As Malaysia has reopened its borders, tourists are coming back in droves. On weekends, I like to drive them around and show what Malaysia has to offer, sharing our culinary delights away from the tourist traps, and promote other must-see places and must-eat foods beyond whats available in Kuala Lumpur.
I love doing this because it is a two-way exchange. One with me sharing what locals do, second with them sharing their wonderful observations of Malaysia. This is as much a learning experience for them as for me.
It is a delight, and in an age where everything seemingly on the decline, there are actually plenty of things that we Malaysians do right.
Last week I met Crissy, an American nurse and her husband, Alvin. They have been to South East Asia numerous times; Malaysia though has a place in their hearts as this is the 4th time coming here, now for 3 months.
I brought them to local kopitiams (Capitol in Bukit Bintang) where we had toasted bread with the customary hot coffee and soft-boiled eggs.
Seeing that the couple was rather adventurous food-wise, naturally I introduced the pièce de résistance of Malay cuisines, which is the Patin Tempoyak (which if you are not familiar, is a type of catfish cooked in fermented durian). Its thick in spice, hot, and worse, durian.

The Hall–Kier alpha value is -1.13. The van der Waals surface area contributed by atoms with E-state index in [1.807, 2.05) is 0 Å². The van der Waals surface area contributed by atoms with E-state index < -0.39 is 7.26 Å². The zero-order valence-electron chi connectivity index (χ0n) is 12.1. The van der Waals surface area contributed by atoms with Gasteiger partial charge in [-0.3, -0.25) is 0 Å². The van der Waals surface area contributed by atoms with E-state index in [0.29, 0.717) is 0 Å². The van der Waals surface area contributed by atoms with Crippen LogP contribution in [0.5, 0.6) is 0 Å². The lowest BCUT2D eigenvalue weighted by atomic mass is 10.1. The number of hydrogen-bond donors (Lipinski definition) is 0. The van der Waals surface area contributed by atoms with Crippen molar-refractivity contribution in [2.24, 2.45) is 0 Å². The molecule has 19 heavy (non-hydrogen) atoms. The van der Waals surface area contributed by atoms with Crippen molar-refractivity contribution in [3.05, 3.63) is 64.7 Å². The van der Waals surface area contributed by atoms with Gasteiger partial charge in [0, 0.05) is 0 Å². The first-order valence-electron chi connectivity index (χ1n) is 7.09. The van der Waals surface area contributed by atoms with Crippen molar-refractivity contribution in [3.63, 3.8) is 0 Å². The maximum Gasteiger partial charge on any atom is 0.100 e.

Crissy and Alvin were champs. They love it. The rich durian broth opens up a new sensation, a palate never thought possible in their American food lingo.
“Syed, I have a feeling if we turn this (tempoyak broth) into some kind of habanero sauce (hot sauce akin to Tabasco) for BBQ, Americans would love it.”, mutters Alvin.
Crissy & Alvin, wish you both a pleasant, fun & safe trip to Ipoh, Kota Bharu, Kuantan and Malacca.